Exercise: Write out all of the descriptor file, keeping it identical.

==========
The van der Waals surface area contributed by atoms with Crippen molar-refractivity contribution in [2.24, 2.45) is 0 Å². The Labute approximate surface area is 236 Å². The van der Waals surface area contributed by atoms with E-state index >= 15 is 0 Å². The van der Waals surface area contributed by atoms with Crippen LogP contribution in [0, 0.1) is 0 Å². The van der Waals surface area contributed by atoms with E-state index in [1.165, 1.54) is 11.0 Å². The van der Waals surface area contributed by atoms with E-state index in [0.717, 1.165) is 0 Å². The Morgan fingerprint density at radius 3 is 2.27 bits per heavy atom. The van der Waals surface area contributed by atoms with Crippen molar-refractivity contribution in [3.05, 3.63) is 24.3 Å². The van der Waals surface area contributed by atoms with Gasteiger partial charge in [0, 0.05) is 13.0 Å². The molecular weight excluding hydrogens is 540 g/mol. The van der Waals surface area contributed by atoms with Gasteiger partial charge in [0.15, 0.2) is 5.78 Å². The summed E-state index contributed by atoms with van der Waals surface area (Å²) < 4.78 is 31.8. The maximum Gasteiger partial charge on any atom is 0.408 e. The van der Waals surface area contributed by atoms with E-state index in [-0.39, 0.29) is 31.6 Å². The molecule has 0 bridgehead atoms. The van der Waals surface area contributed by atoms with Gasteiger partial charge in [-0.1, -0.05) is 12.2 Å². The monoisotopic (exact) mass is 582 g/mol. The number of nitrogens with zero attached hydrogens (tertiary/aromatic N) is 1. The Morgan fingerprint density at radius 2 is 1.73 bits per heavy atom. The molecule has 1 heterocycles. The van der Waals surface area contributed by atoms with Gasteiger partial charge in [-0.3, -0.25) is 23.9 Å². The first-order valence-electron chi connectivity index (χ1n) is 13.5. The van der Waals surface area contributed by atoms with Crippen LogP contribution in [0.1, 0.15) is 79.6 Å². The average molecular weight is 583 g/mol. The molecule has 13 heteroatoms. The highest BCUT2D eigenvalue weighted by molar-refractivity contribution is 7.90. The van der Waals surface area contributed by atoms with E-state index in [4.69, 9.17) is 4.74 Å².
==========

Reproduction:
The van der Waals surface area contributed by atoms with Crippen molar-refractivity contribution in [2.24, 2.45) is 0 Å². The Labute approximate surface area is 236 Å². The van der Waals surface area contributed by atoms with E-state index >= 15 is 0 Å². The van der Waals surface area contributed by atoms with Crippen LogP contribution in [0, 0.1) is 0 Å². The van der Waals surface area contributed by atoms with E-state index in [1.165, 1.54) is 11.0 Å². The van der Waals surface area contributed by atoms with E-state index in [0.717, 1.165) is 0 Å². The Morgan fingerprint density at radius 3 is 2.27 bits per heavy atom. The van der Waals surface area contributed by atoms with Crippen molar-refractivity contribution in [3.05, 3.63) is 24.3 Å². The van der Waals surface area contributed by atoms with Gasteiger partial charge in [0, 0.05) is 13.0 Å². The molecular weight excluding hydrogens is 540 g/mol. The van der Waals surface area contributed by atoms with Gasteiger partial charge in [0.15, 0.2) is 5.78 Å². The summed E-state index contributed by atoms with van der Waals surface area (Å²) < 4.78 is 31.8. The maximum Gasteiger partial charge on any atom is 0.408 e. The van der Waals surface area contributed by atoms with E-state index in [-0.39, 0.29) is 31.6 Å². The molecule has 0 bridgehead atoms. The van der Waals surface area contributed by atoms with Gasteiger partial charge in [-0.1, -0.05) is 12.2 Å². The monoisotopic (exact) mass is 582 g/mol. The number of nitrogens with zero attached hydrogens (tertiary/aromatic N) is 1. The Morgan fingerprint density at radius 2 is 1.73 bits per heavy atom. The molecule has 1 heterocycles. The van der Waals surface area contributed by atoms with Gasteiger partial charge in [-0.3, -0.25) is 23.9 Å². The first-order valence-electron chi connectivity index (χ1n) is 13.5. The van der Waals surface area contributed by atoms with Crippen LogP contribution in [0.1, 0.15) is 79.6 Å². The average molecular weight is 583 g/mol. The molecule has 13 heteroatoms. The highest BCUT2D eigenvalue weighted by molar-refractivity contribution is 7.90. The van der Waals surface area contributed by atoms with E-state index in [4.69, 9.17) is 4.74 Å².